My Hospital Stay Showed We're Careening toward Socialized Medicine

As a retiree from high school teaching in NYC, we have Medicare (80%) and supplemental insurance (20%).  Effective Jan. 1, our insurance will be NYC Medicare Advantage Plus Plan and will be administered by Emblem Health and by Blue Shield, not by the troika of Medicare, Emblem Health, and Blue Shield as is presently the case.  All medical bills will go to the new plan.  The plan in turn will pay the doctors and hospital.  There is a $253 deductible for each person and a $300 deductible for hospital admission.  My experience is that we are already moving toward Medicare for All even though legislation has not yet been passed authorizing it.  One need only look at the handwriting on the wall.

This system is a blending of the private and the public (Medicare will still pick up its share of the cost) under a single umbrella and is staging Medicare for All.  You see, the senior citizen retirees paid into Medicare during the course of regular employment, and we continue to pay for Part B Hospitalization (although those payments are reimbursed once a year by NYC).  The private insurance that supplements Medicare is publicly funded under the union contract with the city for the teachers.  So the retirees have paid into the government Medicare fund, and the citizens of NYC through taxes have paid into the city and thus pay the 20% not covered by Medicare.  Thus, Medicare, now conceived as a Medicare advantage plan, has shifted into being phase one of a type of "Medicare For All."  The renaming as a Medicare advantage plan (with the word "plus") is part of the re-conceptualizing.  The insurance company manages the billing to create the illusion that it is a non-governmental program, but actually the cash flow is entirely governmental, with small supplements by the individual.

There will be administrative consolidation as of Jan.1, but Medicare is still funding 80%.  So they are trying to find organizational frameworks that make it possible to have a single-payer system (government) that has different revenue streams — some federal deductions from paychecks; some from local government (which would lead to raising local taxes); some out-of-pocket charges to the patients; and a range of benefits that would differ according to age, pre-existing conditions, and severity of the health issue.  Charges would be based on statistical models.  Since "caring" cannot be measured, it will not be factored in.  Also, under the Affordable Care Act, payments by Medicare to physicians for individual visits and other treatments were reduced.  Two different internists have told me this.

Medical appointments and practices would be regulated according to administrative requirements rather than according to patient illness.  During my heart surgery hospitalization last year, I saw this reversal of priorities.  Efficiency clearly took precedence over individualized care.  I even wrote my complaints to the hospital in this regard after I was discharged.  For example, now, during major heart surgery such as I had, they have only the surgeon and anesthesiologist at the surgery.  Other surgeons, or even one other surgeon, are not there, as in years past.  They even acknowledge this in their post-op surgical report, where they state that a physician's assistant was present instead of an M.D.  In fact, I noticed this before being wheeled into the operating room, and the head nurse told me I was correct in my observation.  Ten minutes later, I was unconscious.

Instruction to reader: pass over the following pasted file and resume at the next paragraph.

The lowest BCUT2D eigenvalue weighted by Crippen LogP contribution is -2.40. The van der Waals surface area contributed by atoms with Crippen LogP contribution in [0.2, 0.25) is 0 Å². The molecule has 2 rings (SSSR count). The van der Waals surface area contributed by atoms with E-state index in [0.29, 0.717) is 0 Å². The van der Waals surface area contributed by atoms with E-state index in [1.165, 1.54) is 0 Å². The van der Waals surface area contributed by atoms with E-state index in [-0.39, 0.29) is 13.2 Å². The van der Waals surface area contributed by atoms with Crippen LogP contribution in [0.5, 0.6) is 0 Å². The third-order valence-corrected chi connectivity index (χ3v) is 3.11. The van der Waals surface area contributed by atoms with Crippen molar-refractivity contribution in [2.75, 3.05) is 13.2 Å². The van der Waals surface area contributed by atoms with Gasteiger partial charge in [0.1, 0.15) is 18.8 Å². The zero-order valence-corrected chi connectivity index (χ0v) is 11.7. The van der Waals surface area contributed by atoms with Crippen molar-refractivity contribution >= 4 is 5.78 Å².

The night before my surgery, an aide came in and said she was there to shave my torso, and that afterward, someone else would come in to cover me with lotion.  Why was this being done?  The aide couldn't tell me.  Then, after arguing about the matter, the nurses managing the heart surgery wing (no doctors were on the floor) came in and told me that after the surgery, to keep patients from trying to pull out a ventilator in their mouths, my hands would be in restraints.  Had I not complained and fussed about the shaving, I never would have been told about this.  None of these procedures had been conveyed to me ahead of time.  Why?  Because it is part of the emphasis on efficiency.  Talking to patients, explaining procedures, and reassuring patients takes time and thus is not cost-effective.  Applying skills to the patients is more efficient, more measurable, and thus more cost-effective.

Also, no residents or attending doctors were in charge of the heart wing.  When I was in the hospital for intestinal surgery in 2015, the gastroenterology wing had supervising doctors in the hallway on duty 24/7.  Having nurses in charge costs less than having doctors in charge.  The above examples are what I mean when I say efficiency (cost-cutting) is being prioritized over care.

I hope this gives a more detailed and intimate picture of where we are going and what it will look like.  The train toward socialized medicine has already left the station.  Get ready for more and more treatment as a body without a soul.

Image via Pixabay.

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